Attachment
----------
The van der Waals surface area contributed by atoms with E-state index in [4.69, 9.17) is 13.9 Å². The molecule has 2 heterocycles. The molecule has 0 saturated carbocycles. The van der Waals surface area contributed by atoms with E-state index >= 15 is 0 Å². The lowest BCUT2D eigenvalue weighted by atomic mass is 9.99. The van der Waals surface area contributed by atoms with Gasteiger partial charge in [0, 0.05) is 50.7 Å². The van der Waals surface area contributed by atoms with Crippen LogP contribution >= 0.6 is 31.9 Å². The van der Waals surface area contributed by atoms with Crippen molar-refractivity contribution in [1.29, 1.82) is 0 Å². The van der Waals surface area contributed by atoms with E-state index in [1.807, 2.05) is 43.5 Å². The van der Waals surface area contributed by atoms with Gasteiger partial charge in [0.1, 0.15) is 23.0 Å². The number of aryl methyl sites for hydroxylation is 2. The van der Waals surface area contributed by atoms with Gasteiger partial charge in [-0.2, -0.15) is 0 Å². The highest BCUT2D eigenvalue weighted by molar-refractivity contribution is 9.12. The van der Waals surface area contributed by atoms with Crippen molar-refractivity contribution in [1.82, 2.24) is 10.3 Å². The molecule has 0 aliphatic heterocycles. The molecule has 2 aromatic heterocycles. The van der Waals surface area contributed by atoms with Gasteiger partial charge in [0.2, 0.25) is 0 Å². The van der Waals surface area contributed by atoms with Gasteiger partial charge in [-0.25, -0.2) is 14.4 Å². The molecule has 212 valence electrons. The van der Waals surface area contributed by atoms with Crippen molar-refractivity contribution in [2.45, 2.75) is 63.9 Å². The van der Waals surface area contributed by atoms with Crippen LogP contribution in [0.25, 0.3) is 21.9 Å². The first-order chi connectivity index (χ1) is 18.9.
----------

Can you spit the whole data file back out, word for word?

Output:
The van der Waals surface area contributed by atoms with E-state index in [4.69, 9.17) is 13.9 Å². The molecule has 2 heterocycles. The molecule has 0 saturated carbocycles. The van der Waals surface area contributed by atoms with E-state index >= 15 is 0 Å². The lowest BCUT2D eigenvalue weighted by atomic mass is 9.99. The van der Waals surface area contributed by atoms with Gasteiger partial charge in [0, 0.05) is 50.7 Å². The van der Waals surface area contributed by atoms with Crippen LogP contribution >= 0.6 is 31.9 Å². The van der Waals surface area contributed by atoms with Crippen molar-refractivity contribution in [1.29, 1.82) is 0 Å². The van der Waals surface area contributed by atoms with E-state index in [1.807, 2.05) is 43.5 Å². The van der Waals surface area contributed by atoms with Gasteiger partial charge in [0.1, 0.15) is 23.0 Å². The number of aryl methyl sites for hydroxylation is 2. The van der Waals surface area contributed by atoms with Gasteiger partial charge in [-0.2, -0.15) is 0 Å². The highest BCUT2D eigenvalue weighted by molar-refractivity contribution is 9.12. The van der Waals surface area contributed by atoms with Crippen molar-refractivity contribution in [1.82, 2.24) is 10.3 Å². The molecule has 0 aliphatic heterocycles. The molecule has 2 aromatic heterocycles. The van der Waals surface area contributed by atoms with Gasteiger partial charge in [0.2, 0.25) is 0 Å². The van der Waals surface area contributed by atoms with Gasteiger partial charge in [-0.25, -0.2) is 14.4 Å². The molecule has 212 valence electrons. The van der Waals surface area contributed by atoms with Crippen molar-refractivity contribution in [2.45, 2.75) is 63.9 Å². The van der Waals surface area contributed by atoms with Crippen LogP contribution in [0.25, 0.3) is 21.9 Å². The first-order chi connectivity index (χ1) is 18.9.